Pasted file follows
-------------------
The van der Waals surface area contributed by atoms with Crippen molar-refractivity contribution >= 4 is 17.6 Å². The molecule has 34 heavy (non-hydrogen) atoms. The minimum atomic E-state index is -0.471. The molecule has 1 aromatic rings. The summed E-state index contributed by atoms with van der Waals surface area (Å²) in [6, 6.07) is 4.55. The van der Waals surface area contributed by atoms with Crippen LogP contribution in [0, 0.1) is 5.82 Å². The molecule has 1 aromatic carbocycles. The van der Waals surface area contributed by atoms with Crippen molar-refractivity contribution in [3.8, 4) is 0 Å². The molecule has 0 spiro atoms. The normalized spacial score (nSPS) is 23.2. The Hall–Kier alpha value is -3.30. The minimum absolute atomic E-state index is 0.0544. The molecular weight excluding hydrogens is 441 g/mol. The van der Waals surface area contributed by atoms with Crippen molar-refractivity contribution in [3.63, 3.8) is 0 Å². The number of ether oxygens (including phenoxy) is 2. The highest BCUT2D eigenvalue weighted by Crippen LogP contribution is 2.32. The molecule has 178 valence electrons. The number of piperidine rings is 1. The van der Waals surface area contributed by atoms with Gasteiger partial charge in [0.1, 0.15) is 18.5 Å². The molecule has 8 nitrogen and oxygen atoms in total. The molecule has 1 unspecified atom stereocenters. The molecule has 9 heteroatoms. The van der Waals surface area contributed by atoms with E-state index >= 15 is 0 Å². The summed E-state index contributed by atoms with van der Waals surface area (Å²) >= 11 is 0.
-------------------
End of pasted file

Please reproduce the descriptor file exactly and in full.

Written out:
The van der Waals surface area contributed by atoms with Crippen molar-refractivity contribution >= 4 is 17.6 Å². The molecule has 34 heavy (non-hydrogen) atoms. The minimum atomic E-state index is -0.471. The molecule has 1 aromatic rings. The summed E-state index contributed by atoms with van der Waals surface area (Å²) in [6, 6.07) is 4.55. The van der Waals surface area contributed by atoms with Crippen LogP contribution in [0, 0.1) is 5.82 Å². The molecule has 1 aromatic carbocycles. The van der Waals surface area contributed by atoms with Crippen molar-refractivity contribution in [3.8, 4) is 0 Å². The molecule has 0 spiro atoms. The normalized spacial score (nSPS) is 23.2. The Hall–Kier alpha value is -3.30. The minimum absolute atomic E-state index is 0.0544. The molecular weight excluding hydrogens is 441 g/mol. The van der Waals surface area contributed by atoms with Crippen molar-refractivity contribution in [3.63, 3.8) is 0 Å². The number of ether oxygens (including phenoxy) is 2. The highest BCUT2D eigenvalue weighted by Crippen LogP contribution is 2.32. The molecule has 178 valence electrons. The number of piperidine rings is 1. The van der Waals surface area contributed by atoms with Gasteiger partial charge in [0.1, 0.15) is 18.5 Å². The molecule has 8 nitrogen and oxygen atoms in total. The molecule has 1 unspecified atom stereocenters. The molecule has 9 heteroatoms. The van der Waals surface area contributed by atoms with E-state index >= 15 is 0 Å². The summed E-state index contributed by atoms with van der Waals surface area (Å²) >= 11 is 0.